In my highlighting of artists I now want to introduce a local one, whom I've met several times and seen demonstrate. I first heard of John Palmer via Judi Whitton who was using Papermate disposable pencils. She explained that she'd originally seen John using them. John has this amazing and unique drawing tecnique. He doesn't have a website nor has he made a video. He did tutor courses at one time for EPC in Catalonia but doesn't feature in their current schedule. John is a member of the prestigious Bristol Savages and a full biography is on the website. www.bristol-savages.org/current-artists/96-palmer-john-frederick-rwa-.html Some of his paintings are also shown. Essentially his paintings are primarily drawings with a wash or two added, usually fairly nondescript. The drawing is the thing. His paintings have appeared in several books by other artists including Judi's `Loosen up your Watercolours' (Collins 2005).
A friend of mine knows him well and suggested John should really be better known. He usually exhibits at the RWA (Royal West of England Academy) at their annual exhibition at Clifton, Bristol and also features in at least one gallery in Bath.
Fortunately there are two books, in the `Ron Ranson Painting School series' (Anaya Press 1993/4), that showcase John's talent. In my view by far the better book is `Drawing and Sketching' which is attributed only to John, whereas the `Watercolour Landscape' book is shown as joint authorship with Ron Ranson. The drawing book showcases his skills in amazing detail and I haven't come across another comparable artist. John is different! The Watercolour book, while interesting, isn't in the same class. When I originally tried to obtain these books, several years ago, they were hard to find but I eventually managed to buy the drawing book. Recently I felt I needed to revitalise my landscape painting and also look at other artists, even if very different to my `guru' Charles Reid. This is something he recommends. No tunnel vision here! I wouldn't try to emulate his style even if I could but there are things to be learned, as from many other artists, and who knows maybe a slight touch of the magic will rub off!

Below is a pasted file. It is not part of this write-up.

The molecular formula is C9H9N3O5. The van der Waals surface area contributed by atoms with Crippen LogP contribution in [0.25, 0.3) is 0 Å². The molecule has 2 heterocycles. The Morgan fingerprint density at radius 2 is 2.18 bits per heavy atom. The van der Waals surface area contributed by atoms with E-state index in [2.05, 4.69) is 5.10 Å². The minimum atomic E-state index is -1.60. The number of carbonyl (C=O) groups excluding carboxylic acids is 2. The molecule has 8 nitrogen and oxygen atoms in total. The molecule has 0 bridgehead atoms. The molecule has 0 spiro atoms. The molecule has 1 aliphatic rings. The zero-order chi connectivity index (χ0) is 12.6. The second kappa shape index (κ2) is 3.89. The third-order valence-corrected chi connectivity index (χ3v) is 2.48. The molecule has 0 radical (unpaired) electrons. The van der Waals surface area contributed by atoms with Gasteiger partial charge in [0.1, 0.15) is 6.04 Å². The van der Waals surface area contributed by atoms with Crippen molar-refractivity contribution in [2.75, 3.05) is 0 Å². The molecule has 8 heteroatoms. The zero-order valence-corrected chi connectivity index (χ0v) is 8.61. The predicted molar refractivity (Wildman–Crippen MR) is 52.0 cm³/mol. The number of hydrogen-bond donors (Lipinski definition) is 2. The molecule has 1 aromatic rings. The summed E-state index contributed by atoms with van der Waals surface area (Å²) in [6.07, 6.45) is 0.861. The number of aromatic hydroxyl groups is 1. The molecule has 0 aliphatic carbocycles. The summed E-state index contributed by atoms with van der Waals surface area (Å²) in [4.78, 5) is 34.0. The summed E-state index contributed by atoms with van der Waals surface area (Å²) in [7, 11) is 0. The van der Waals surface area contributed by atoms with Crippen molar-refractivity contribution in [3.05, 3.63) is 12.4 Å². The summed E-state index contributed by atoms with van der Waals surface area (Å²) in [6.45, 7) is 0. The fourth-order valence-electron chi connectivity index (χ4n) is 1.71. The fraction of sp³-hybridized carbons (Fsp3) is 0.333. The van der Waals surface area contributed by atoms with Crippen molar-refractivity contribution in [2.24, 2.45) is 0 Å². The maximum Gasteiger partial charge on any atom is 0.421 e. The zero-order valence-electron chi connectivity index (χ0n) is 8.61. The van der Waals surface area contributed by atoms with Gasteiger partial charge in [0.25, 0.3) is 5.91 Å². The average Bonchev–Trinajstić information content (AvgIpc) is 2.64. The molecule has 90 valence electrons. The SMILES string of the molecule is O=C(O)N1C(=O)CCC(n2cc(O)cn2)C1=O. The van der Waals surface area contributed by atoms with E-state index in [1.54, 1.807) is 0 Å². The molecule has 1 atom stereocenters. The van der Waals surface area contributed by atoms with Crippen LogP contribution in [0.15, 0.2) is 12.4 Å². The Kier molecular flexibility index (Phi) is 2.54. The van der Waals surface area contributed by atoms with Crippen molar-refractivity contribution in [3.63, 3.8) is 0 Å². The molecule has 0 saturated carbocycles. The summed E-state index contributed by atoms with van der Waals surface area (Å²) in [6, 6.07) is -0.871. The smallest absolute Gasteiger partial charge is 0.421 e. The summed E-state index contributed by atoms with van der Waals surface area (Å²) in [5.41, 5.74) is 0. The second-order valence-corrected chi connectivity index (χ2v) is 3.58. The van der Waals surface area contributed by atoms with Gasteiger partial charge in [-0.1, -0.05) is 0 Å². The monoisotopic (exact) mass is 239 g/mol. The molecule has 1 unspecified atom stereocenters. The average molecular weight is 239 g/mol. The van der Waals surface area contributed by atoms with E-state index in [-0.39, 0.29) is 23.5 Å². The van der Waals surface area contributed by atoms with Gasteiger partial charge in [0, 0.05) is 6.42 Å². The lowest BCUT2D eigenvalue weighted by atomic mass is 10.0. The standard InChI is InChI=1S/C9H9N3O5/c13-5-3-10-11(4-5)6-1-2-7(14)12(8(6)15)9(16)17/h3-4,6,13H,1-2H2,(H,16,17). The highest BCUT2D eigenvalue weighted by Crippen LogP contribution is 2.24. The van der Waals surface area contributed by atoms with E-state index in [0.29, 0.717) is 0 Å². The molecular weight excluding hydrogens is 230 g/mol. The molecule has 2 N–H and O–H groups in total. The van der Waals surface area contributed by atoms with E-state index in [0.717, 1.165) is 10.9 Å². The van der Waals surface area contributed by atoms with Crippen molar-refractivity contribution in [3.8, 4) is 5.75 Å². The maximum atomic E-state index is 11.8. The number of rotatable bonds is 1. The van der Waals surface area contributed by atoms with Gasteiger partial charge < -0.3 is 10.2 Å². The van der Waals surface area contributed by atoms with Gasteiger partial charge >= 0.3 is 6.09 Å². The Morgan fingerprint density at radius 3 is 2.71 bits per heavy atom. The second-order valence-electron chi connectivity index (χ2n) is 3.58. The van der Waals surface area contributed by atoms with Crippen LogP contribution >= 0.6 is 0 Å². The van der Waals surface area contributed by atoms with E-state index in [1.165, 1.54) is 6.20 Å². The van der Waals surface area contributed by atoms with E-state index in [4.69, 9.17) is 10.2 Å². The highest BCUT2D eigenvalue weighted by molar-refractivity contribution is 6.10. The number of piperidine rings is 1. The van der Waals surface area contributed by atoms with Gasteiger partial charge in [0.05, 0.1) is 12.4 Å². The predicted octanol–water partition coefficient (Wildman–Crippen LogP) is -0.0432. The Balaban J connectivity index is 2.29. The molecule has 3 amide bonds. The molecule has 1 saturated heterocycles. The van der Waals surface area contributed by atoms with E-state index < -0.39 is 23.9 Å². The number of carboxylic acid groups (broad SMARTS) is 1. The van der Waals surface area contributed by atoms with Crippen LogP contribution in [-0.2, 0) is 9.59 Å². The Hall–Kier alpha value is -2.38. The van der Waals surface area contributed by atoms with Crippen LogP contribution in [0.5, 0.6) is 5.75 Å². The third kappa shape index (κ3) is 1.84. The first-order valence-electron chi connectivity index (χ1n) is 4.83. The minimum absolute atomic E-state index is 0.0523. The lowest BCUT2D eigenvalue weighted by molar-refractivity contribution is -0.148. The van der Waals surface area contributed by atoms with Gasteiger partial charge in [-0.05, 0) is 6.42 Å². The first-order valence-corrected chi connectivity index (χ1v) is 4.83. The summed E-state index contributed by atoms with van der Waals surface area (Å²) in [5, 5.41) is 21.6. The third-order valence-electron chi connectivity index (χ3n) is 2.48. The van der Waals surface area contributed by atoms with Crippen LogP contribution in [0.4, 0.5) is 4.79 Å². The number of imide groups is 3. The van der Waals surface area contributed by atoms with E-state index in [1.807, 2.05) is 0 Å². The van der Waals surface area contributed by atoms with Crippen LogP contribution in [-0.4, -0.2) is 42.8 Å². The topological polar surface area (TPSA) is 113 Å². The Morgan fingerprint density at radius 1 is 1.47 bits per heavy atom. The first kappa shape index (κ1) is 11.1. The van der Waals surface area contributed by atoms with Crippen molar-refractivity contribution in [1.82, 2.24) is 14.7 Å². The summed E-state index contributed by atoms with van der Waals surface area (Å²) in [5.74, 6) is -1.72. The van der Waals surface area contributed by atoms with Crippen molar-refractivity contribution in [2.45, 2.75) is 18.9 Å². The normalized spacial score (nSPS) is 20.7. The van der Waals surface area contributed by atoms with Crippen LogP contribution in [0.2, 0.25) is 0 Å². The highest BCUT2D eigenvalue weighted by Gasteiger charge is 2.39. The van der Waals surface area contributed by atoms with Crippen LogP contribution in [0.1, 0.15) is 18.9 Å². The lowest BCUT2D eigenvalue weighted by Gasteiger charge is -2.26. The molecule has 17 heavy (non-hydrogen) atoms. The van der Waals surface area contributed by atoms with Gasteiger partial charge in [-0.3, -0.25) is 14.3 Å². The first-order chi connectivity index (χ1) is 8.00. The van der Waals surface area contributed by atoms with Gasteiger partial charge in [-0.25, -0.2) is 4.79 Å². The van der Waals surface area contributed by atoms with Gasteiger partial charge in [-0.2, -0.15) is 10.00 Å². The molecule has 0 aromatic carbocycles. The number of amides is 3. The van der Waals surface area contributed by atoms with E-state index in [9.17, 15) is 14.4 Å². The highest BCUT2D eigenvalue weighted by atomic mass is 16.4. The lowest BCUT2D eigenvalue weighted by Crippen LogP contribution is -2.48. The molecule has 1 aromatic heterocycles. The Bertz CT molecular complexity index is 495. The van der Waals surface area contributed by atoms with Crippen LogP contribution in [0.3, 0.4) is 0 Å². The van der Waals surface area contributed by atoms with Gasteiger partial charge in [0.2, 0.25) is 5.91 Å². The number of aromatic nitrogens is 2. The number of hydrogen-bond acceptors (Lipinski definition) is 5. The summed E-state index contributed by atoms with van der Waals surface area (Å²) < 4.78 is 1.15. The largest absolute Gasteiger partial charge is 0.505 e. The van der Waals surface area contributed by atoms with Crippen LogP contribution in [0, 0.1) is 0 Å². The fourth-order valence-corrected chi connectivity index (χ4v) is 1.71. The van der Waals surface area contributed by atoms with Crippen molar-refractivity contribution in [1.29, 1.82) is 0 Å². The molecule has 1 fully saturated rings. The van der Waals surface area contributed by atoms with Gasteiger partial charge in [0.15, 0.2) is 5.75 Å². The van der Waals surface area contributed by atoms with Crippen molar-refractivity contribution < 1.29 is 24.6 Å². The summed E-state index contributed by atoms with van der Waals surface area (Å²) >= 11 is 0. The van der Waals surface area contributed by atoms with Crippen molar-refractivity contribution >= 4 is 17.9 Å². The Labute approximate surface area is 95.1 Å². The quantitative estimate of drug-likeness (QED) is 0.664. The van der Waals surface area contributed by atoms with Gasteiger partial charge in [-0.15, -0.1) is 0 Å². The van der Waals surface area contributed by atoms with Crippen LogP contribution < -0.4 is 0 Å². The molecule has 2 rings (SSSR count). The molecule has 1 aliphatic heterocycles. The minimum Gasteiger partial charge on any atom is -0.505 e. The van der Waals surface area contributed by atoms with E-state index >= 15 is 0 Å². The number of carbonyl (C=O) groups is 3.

Both the copies I have of the above books are in excellent condition. I obtained the Watercolour book only recently with a slight hiccup, as the first bookseller could not find it, despite advertising on the Abebooks website. Fortunately a second did have a copy although at a slightly higher price. Prices vary enormously between booksellers and I've just checked Abebooks www.abebooks.co.uk , a brilliant website, and the Drawing book is available at 0.64p plus carriage from one or two UK booksellers rising to over £20 from American sources, while the inferior ( in my opinion) Watercolour book starts at £24 - £25 from the UK to over £65 including carriage from Canada. Note added 19/12: I've had another close look at the watercolour book and perhaps I should have been more positive about it. I stand by my view that his drawing book is superior but the second book has much to commend it.
To sum up I can understand some will look at John Palmer and think him quite tight and realistic - verging on super realistic at times. Actually this is a simplistic view as he is very versatile with often a loose impressionistic approach.